CME applies for European trade repository licence

US-based derivatives exchange CME Group is set to submit an application to the European Securities and Markets Authority in a bid to become a trade repository in Europe.

US-based derivatives exchange CME Group is set to submit an application to the European Securities and Markets Authority (ESMA) in a bid to become a trade repository in Europe.

CME is the latest organisation to seek registration under the European market infrastructure regulation (EMIR), joining at least four others – the London Stock Exchange, IntercontinentalExchange (ICE) Trade Vault, REGIS-TR, and the Depository Trust and Clearing Corporation (DTCC).

"We're finishing off our application, and have just met with ESMA," Jonathan Thursby, COO of repository services at CME Group yesterday told

Under EMIR, derivatives trades must be reported to trade repositories (TRs) – a move that was backed by G-20 countries to provide financial market regulators with readily accessible data to potentially identify dangerous bubbles in the market. The new rules are expected to come into force mid-year.

Market participants in the US also need to report swap trades to swap data repositories (SDRs) – CME, DTCC and ICE Trade Vault – under the Dodd-Frank Act.

Thursby said it was early days to compare the implementation process under EMIR.

But he said ESMA appeared to have stricter timelines than the Commodity Futures Trading Commission (CFTC).

"With the CFTC, … there really wasn't any defined timeline with the process of provisional registration," Thursby said. 

"Whereas in the reporting and application through ESMA, we are working with a certain quantity of days."

A while to wait

ESMA began taking trade repository applications in mid-March, and no decision is expected until at least June.

Twenty business days are allocated to review whether an application is complete, and another 40 days are set for the assessment period. ESMA then plans to take another five days before any decisions are announced.

Among the TR bids, the London Stock Exchange Group has applied for its platform UnaVista to act as TR, while REGIS-TR is a joint venture of central securities depositories Iberclear and Clearstream. ICE Trade Vault, owned by derivatives exchange ICE, is also in the mix.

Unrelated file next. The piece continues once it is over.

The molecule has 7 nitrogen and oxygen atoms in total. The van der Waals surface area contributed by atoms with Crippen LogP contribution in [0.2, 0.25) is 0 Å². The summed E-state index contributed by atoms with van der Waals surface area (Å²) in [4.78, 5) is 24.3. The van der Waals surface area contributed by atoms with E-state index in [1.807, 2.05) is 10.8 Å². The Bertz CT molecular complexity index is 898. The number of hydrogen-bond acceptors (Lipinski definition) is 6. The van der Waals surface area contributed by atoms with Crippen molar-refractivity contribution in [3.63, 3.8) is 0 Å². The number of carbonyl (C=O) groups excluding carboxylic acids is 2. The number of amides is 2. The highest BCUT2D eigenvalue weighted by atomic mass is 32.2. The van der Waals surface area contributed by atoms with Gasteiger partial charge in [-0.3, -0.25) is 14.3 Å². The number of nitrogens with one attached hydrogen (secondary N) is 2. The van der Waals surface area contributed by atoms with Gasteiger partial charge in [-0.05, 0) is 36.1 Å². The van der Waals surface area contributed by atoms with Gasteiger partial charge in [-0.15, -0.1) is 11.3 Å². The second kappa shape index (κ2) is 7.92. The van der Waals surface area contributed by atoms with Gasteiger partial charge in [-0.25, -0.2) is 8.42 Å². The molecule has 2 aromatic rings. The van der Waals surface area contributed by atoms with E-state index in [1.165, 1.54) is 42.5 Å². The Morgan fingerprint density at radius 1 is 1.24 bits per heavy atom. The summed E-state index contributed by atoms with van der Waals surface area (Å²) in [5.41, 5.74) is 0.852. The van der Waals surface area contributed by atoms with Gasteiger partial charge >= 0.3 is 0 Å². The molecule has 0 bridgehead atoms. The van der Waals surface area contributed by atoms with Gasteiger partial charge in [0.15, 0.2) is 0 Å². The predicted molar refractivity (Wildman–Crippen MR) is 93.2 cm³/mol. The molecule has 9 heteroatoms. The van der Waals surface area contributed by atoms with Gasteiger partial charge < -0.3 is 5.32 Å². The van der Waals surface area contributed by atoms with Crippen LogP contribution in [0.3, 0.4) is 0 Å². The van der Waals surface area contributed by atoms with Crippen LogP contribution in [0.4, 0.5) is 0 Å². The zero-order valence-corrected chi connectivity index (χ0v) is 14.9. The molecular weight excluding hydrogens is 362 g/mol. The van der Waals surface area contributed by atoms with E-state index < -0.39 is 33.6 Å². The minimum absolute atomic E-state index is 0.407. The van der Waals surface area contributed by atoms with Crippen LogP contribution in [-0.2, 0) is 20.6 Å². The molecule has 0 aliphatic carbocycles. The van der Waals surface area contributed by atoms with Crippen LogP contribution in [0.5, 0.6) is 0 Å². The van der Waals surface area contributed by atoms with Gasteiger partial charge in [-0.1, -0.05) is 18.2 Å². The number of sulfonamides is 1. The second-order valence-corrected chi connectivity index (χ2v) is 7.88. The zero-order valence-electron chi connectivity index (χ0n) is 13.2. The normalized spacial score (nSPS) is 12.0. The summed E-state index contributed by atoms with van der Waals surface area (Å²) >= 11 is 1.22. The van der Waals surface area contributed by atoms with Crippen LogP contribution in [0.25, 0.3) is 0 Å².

Stewart Macbeth, president and CEO of DTCC subsidiary Deriv/Serv, said DTCC's US application proved useful in Europe.

"Regulators are very interested in the risk of any commercialisation of the data and how trade repositories manage the conflicts of interest," he said.

They also had questions around how data sharing with regulators would be performed.

"A lot of the functionality of the service was very well developed and we were able to bring that forward as examples."

Macbeth said the list of who is authorised to access the data was different in the US and Europe, with the latter still needing to reach agreements with foreign regulators.

"There is a lot of detail in the technical standards about sharing data with the national authorities within Europe and some of the pan-European authorities.

"The data sharing among EU and foreign regulators is predicated on some level of agreement among those regulators," he said.

Increased tensions

New rules on trade reporting have increased tensions on both sides of the Atlantic, highlighting the competitive battles emerging among repositories for market activity share.

DTCC last month blasted a CFTC decision to approve a CME Group rule that required trades cleared through its central counterparty (CCPs) to also be reported to its data repository.

DTCC said the decision was inconsistent with principles of the Dodd-Frank Act, while CME said it was just enforcing CFTC rules.

Shortly after, ESMA made it clear CCPs in Europe could offer trade-reporting services, but would not be able to force market participants to use their TRs.

It has not set limits on the number of TRs that can apply to register in Europe, however.

While there are currently three SDRs in the US, Europe appears set to end up with more, raising concerns of data fragmentation, which could lead to the opposite of what regulators are trying to achieve.

Macbeth agreed data fragmentation may lead to less effective reform.

"[But] if more providers are able to put forward better solutions at sustainable cost points, then that's good for the industry.

"The problem is that ultimately if there are a lot of providers, it's harder for regulators to pull the data together and make sure it's meaningful because of the issues of duplication and potential omissions."

He said regulators will have to work with all TRs and get data in the same formats – "it could be a pretty big burden on them".

However, Thursby said competition would be good for market participants, and it would be no harder for regulators.

"It's very usable number, we are taking single digits. It's not an issue," he said. "I know [fragmentation] is part of the narrative, but the regulators are equipped to take in multiple sets of data."

Thursby said ESMA had about 85 standard sets of data fields that repositories needed to confirm to. "That's the same blue print that all of the trade repositories are working from".